Kids with special needs like ADHD, ASDs and learning differences can frequently benefit from specialized tutoring and academic programs. But there are so many options, it’s difficult to choose what’s appropriate. And for adults, it can feel too late to get the help they need.
Today, I’m interviewing Theresa Rezentes, of Dyslexia Connections. Theresa is certified in both Slingerland Reading methods and Lindamood-Bell methods. She works in schools as well as individual students in Alameda and Western Contra Costa County.
P. R. What are the signs that a child could benefit from working with a reading program?
T. R. As a reading therapist, I tutor kids who read below grade level despite an average to above average intelligence and who exhibit signs of letter direction confusion (b and d or b and p are most common), or who transpose letters (change their order) as exhibited in writing or oral reading. Also, the child avoids reading for pleasure despite many encouragements.
P. R. What are these different reading programs?
T. R. As these children are three dimensional, hands-on learners, many need to write letters and words in the air with their whole arm to give them meaning. The above confusions can be so distracting that only by writing the letters in the air while saying them and pronouncing them immediately following give them the scaffolding needed to make sense of words and reading. This physical relationship is what is needed to permanently bypass the confusions that many children see if they have trouble reading. Also, both the Slingerland and Lindamood-Bell Methods focus on auditory processing weaknesses which the majority (80%) of these students possess.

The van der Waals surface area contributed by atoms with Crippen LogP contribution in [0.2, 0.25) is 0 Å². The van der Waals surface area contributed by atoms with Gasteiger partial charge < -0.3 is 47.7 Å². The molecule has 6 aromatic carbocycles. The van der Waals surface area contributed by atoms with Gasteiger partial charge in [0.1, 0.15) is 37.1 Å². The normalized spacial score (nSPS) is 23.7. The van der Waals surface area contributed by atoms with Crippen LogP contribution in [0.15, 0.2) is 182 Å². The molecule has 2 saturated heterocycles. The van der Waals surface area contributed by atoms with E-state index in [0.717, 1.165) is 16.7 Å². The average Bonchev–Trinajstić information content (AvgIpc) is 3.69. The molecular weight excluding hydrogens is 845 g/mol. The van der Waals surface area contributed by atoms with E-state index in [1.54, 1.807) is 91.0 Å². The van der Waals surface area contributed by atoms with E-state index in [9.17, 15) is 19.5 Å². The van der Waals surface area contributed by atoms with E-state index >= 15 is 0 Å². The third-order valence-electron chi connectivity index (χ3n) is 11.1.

P. R. Can this be helpful for adults?
T. R. Yes, it is but will take longer to make progress. I compare it to learning Spanish as an adult vs. as a child. The reason is that the neuropathways are more solidified with adults compared to children. Therefore, the letter confusions are more permanent and will take longer to correct. However, with therapy of three or more hours a week, progress can be made. The bottom line is that it takes a true commitment of the adult.
P. R. How does this differ from what's taught in schools?
T. R. For years, the Slingerland Institute had trained teachers using this method with hopes it would reach the schools. Unfortunately, because most principals are not aware of these methods they are not supported by administrators and many of these children end up in Special Education with an IEP. The Slingerland Method is available in many Catholic Schools in the Oakland Diocese. It has widespread support of the diocese and I treat children who attend Catholic schools.
The Lindamood Bell method is available in only two schools in Oakland. The Susan Barton Method is available in the Pleasanton USD and San Ramon USD. Both Lindamood Bell and Susan Barton require one on one tutoring and most schools cannot afford to have one employee work with one student several hours a week. It is really through parental efforts and pressure that enable these methods to be available in the public schools, typically through a lawsuit settlement, or through private tutors certified in these areas. I am certified in both Lindamood-Bell and Slingerland.
P. R. Thanks, Theresa.
For those interested in learning more, please visit Dyslexia Connections.
Book Review: Out of the Fog, Treatment Options and Coping Strategies for Adult Attention Deficit Disorder